Netflix Inc. had entered a peering agreement in AT&T Corp. in May under which video will be streamed directly to the latter’s network instead of going through a backbone provider, according to a new report that has been confirmed by both companies. The middleman in question is Cogent Communications Group, Inc., one of the world’s five largest Tier 1 players in terms of physical presence.
The move comes in response to continuously rising demand for Netflix content, which takes up over a third of peak-time traffic in North America and has begun to overwhelm Cogent’s network. To make things worse, that load inevitably ends up being passed down to residential providers such as AT&T, which means that they also have to bear the brunt of households’ fast growing appetite for online video.
Addressing its rapidly increasing bandwidth needs required Netflix to come up with an alternative way of making its library accessible to users, and fast. The company decided to go with the most obvious option and set up dedicated links to major ISPs, but initially refused to foot the bill for the necessary infrastructure upgrades, which led to a bitter war of words between the streaming giant and the US’s top providers. At one point, AT&T head of external and legal affairs Jim Cicconi went as far as calling it “arrogant” for what he described as an unfair attempt to dodge business costs.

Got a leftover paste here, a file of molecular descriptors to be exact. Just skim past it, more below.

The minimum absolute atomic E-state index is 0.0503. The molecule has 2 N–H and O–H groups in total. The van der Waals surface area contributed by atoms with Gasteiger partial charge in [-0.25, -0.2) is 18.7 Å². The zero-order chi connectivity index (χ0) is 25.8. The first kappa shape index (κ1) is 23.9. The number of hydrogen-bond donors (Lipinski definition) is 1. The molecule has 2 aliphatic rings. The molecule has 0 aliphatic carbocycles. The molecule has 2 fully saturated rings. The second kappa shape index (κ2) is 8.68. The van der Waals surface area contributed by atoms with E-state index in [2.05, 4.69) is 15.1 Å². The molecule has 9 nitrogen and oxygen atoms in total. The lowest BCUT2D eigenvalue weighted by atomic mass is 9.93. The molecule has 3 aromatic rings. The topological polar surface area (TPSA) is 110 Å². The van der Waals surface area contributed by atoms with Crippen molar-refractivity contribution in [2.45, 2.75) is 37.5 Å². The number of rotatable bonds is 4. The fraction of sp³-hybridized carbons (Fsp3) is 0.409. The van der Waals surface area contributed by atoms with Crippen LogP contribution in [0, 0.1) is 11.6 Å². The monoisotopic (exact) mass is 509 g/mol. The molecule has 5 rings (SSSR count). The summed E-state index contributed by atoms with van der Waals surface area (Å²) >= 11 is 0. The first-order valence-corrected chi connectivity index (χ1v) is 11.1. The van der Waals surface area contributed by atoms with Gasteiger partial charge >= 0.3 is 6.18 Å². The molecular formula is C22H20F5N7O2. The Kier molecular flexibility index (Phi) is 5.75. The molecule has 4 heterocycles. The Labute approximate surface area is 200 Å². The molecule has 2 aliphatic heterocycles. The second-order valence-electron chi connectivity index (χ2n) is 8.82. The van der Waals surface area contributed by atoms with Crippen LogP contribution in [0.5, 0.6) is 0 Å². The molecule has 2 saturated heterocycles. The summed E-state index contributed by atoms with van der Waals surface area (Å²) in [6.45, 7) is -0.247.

Netflix eventually caved into the providers’ demands, entering interconnection agreements with market leader Comcast Corp. in February, then with Verizon Inc. in April and, as we’ve found out this week, with AT&T as well. Following the pattern, the latest accord saw the video-on-demand stalwart sign the check for the new links, which a spokesperson for the firm told media are set to come online in a matter of days.
The deals contrast Netflix’s vocal support for net neutrality, the concept that all web traffic should be treated equally and Internet providers (ISPs) must not be allowed to slow or accelerate users’ connections to specific websites for commercial reasons. Yet it now appears the streaming giant is entirely willing to enable faster access its service when the speed-up doesn’t occur in the “last-mile” link that carries data from the residential ISP to the end-destination, the epicenter of the debate.
But while the agreements may give the impression that Netflix is exploiting its size to tip the odds against smaller rivals lacking the resources to install dedicated connections of their own, it claims that the opposite is the case. The company’s position is that the ISPs left it no choice but to commit to direct peering in order to alleviate slow access to its service, however that was not reflected in the most recent Netflix USA ISP Speed Index, which positioned Verizon at the bottom of the list and Comcast fifth. With that said, it’s worth nothing that the report takes multiple factors into account in determining ranking, including subscriber usage, which can vary among providers.